Video doorbells – how do they work?

Video doorbells are everywhere at the moment. The adverts are on TV all the time, showing us the benefit of being able to see who is outside your home and how you can talk to them, and several of the houses in my street have invested in a video doorbell. They’re a great idea on paper, but how do they actually work, and what should we be wary of?

Video doorbells work by connecting to your home wi-fi connection which can transmit a live video and audio feed to your smartphone. They also have two-way audio functionality so you can have a conversation with whoever is at your door without ever having to open it, or even be in the country. They have motion detection which triggers a recording or a live feed to your phone to show you what is going on, so potential intruders can be caught on camera before they even touch your home. You don’t have to press the doorbell for a video doorbell to start recording and to alert the homeowner.

People have various different reasons why a video doorbell is useful. If you do a lot of online shopping then a video doorbell is a handy way of knowing your items have been delivered, and if they go missing you’ll have proof of whoever made off with them. Some people use their video doorbell so that children don’t have to answer the door if a parent has popped out to the shop, and they’re also great for introverts as you can see who is at the door without the caller knowing whether you’re at home or not. This also means you can tell the caller you’re out while you hide under the kitchen table, and you’ll know when the coast is clear to come out – very useful for dealing with unwanted visitors or relatives! Video doorbells also put paid to “knock down ginger”, still a popular prank today.

There are a lot of versions out there, and they don’t all have the same features so if you’re thinking of buying one check it has the capabilities you need. If you want high quality night time vision and recording you’ll need to look for a video doorbell with this feature. Some offer a limited angle of view; others can show 180° wide angle footage. They can be battery powered or hardwired into your existing doorbell circuit – if you don’t already have a doorbell consider whether you want the cost of an electrician to run extra wires to it, or whether you prefer to have a battery operated model which will still work in a power cut (remember you’ll have to check the battery levels periodically).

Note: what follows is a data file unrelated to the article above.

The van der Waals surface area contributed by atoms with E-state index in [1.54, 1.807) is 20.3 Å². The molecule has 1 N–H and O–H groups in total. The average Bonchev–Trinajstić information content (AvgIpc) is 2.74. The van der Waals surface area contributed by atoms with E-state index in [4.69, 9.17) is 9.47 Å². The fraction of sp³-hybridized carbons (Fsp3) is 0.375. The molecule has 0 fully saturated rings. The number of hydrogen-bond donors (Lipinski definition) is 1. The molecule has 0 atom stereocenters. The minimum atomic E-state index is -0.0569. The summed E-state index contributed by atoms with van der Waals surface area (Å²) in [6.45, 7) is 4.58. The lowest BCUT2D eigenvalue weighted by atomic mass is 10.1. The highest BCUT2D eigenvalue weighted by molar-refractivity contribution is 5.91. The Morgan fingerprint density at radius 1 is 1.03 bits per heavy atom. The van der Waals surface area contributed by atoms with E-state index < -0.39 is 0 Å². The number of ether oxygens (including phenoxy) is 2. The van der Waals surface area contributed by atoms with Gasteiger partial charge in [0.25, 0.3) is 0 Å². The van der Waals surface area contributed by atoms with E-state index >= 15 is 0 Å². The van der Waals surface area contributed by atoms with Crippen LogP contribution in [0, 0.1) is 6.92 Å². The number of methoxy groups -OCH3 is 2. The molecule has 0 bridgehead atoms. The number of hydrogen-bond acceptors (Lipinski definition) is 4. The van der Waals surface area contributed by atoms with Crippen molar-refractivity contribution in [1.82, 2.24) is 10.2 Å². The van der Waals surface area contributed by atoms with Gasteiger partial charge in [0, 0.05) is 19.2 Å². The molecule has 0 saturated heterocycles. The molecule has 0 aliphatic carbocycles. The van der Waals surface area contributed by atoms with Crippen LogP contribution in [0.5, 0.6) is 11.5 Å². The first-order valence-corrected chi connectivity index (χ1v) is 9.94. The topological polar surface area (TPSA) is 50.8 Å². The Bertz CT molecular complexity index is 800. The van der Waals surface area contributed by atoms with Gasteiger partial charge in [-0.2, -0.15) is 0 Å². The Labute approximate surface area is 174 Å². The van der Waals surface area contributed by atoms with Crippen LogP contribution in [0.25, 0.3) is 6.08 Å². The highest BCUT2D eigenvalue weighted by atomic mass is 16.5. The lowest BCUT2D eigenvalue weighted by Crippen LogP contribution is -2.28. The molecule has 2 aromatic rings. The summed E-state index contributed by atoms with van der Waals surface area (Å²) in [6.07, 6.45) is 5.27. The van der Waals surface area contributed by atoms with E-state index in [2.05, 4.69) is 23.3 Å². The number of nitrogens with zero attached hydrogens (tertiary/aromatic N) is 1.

You need to be aware of the variety of features a video doorbell has or lacks, but you should also stay abreast of any news regarding cyber security for video doorbells. They are not easy to hack, but if a hacker can gain access to your home wi-fi network they can theoretically hijack your video feed, watching what is happening outside your home. If you have in-home cameras these are also vulnerable. The worrying thing hackers could do with your video doorbell is record footage of a known person at your door, then send it to your phone to trick you into opening the door when there’s actually a burglar (or worse) out there. It’s important not to get complacent with this connected technology and make sure you exchange a few words before opening the door – a hacker can’t fake a conversation with pre-recorded footage unless they’re Derren Brown.

Video doorbells can be a really useful addition to your home security; there are just a couple of security concerns which are easily overcome by being vigilant.